In the news

May 14, 2015

Altair Semiconductor Completes AT&T ADAPT Chipset Validation

By Casey Houser

Mobility Tech Zone-Validation of a tech product is essential to the growth of a product. When it comes to the proliferation of 4G LTE mobile technologies, the validation of chipsets becomes an integral part of growth for those chips and for the overall market itself.

The importance of validation cannot be understated, so the recent validation Altair Semiconductor’s FourGee-3800/6300 chipset with the AT&T ADAPT program speaks volumes. ADAPT is important to the overall communications market because it helps reduce the time-to-market and costs associated with all manner of 4G LTE hardware. Devices can be anything from machine-to-machine (M2M) nodes in the Internet of Things to consumer mobile handsets such as smartphones or tablets.

Eran Eshed, the vice president of marketing and co-founder of Altair, spoke about the importance of validation in his company’s announcement.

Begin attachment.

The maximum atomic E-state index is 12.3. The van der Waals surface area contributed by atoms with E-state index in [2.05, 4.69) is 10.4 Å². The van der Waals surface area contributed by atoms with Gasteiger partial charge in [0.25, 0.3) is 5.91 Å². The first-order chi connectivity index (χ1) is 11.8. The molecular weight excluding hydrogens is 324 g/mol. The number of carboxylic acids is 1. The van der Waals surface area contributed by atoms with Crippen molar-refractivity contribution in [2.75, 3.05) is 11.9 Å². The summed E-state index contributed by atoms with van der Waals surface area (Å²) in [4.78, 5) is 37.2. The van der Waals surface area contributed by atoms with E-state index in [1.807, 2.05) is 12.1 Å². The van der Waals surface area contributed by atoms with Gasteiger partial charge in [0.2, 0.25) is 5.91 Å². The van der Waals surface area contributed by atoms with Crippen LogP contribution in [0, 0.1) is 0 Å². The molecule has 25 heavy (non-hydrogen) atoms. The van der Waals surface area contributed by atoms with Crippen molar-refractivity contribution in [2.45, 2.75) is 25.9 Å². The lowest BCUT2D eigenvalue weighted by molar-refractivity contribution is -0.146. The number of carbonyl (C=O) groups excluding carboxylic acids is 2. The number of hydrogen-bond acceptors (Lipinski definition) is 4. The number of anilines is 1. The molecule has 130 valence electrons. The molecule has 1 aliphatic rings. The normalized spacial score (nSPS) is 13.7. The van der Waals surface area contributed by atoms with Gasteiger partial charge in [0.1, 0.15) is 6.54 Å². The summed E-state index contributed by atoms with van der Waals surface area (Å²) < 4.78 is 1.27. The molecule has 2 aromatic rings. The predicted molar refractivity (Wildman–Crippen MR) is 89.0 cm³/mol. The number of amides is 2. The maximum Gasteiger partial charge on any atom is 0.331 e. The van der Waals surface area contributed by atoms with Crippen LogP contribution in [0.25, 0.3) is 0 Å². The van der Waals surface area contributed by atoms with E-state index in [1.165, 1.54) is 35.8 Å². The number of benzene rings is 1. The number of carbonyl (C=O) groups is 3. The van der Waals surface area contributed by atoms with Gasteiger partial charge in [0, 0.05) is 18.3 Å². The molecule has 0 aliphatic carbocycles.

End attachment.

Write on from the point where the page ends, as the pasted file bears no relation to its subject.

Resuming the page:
“Completing the ADAPT validation with AT&T Wireless is an important milestone for Altair,” Eshed said. “We are looking forward to driving innovation on LTE-only enabled devices on [the] AT&T Wireless network.”

Altair has a head start on some of the competition by already having its chipsets in many M2M modules and consumer devices. Across the globe, individuals can find Altair in more than 50 products that ultimately number in the millions in the final count.

From here, validation with AT&T will only help expand that number of products by allowing original equipment manufacturers to more easily build LTE-capable products with the Altair chipset in mind.

Altair has been on this course for some time and is showing that the market can benefit greatly from its products. Its introduction of the CAT-0 and CAT-1 chipsets earlier this year is expected to bump up the deployment of LTE products by two years. TMC noted that devices such as sensors, smart meters, street lamps, vending machines, and wearables all stand to benefit from that release.

The FourGee-3800 and 6300 line will likely only add to that development. For their own benefit, telecoms want to have chipsets that will work without fail so they can deliver quality products to their customers. In this case, AT&T should have that guarantee and will have the benefit of moving forward with LTE possibly faster than it previously could have planned.

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